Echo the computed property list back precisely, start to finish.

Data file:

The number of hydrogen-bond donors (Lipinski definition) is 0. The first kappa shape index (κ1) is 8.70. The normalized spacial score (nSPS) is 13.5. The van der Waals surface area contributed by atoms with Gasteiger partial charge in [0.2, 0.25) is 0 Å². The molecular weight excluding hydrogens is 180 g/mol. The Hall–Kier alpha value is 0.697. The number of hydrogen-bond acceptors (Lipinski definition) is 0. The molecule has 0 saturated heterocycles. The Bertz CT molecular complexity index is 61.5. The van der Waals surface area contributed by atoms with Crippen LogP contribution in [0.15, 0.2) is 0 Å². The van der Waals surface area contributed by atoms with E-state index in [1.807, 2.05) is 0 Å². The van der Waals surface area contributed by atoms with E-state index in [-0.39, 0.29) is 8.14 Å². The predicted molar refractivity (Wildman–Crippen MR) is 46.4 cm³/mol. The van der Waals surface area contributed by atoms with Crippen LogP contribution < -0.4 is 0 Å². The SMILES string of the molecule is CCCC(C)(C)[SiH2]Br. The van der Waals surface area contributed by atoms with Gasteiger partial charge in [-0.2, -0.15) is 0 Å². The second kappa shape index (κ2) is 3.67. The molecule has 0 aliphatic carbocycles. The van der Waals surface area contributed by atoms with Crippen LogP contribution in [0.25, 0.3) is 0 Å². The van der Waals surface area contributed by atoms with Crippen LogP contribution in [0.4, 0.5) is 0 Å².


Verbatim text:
The number of hydrogen-bond donors (Lipinski definition) is 0. The first kappa shape index (κ1) is 8.70. The normalized spacial score (nSPS) is 13.5. The van der Waals surface area contributed by atoms with Gasteiger partial charge in [0.2, 0.25) is 0 Å². The molecular weight excluding hydrogens is 180 g/mol. The Hall–Kier alpha value is 0.697. The number of hydrogen-bond acceptors (Lipinski definition) is 0. The molecule has 0 saturated heterocycles. The Bertz CT molecular complexity index is 61.5. The van der Waals surface area contributed by atoms with Crippen LogP contribution in [0.15, 0.2) is 0 Å². The van der Waals surface area contributed by atoms with E-state index in [1.807, 2.05) is 0 Å². The van der Waals surface area contributed by atoms with E-state index in [-0.39, 0.29) is 8.14 Å². The predicted molar refractivity (Wildman–Crippen MR) is 46.4 cm³/mol. The van der Waals surface area contributed by atoms with Crippen LogP contribution < -0.4 is 0 Å². The SMILES string of the molecule is CCCC(C)(C)[SiH2]Br. The van der Waals surface area contributed by atoms with Gasteiger partial charge in [-0.2, -0.15) is 0 Å². The second kappa shape index (κ2) is 3.67. The molecule has 0 aliphatic carbocycles. The van der Waals surface area contributed by atoms with Crippen LogP contribution in [0.25, 0.3) is 0 Å². The van der Waals surface area contributed by atoms with Crippen LogP contribution in [0.4, 0.5) is 0 Å².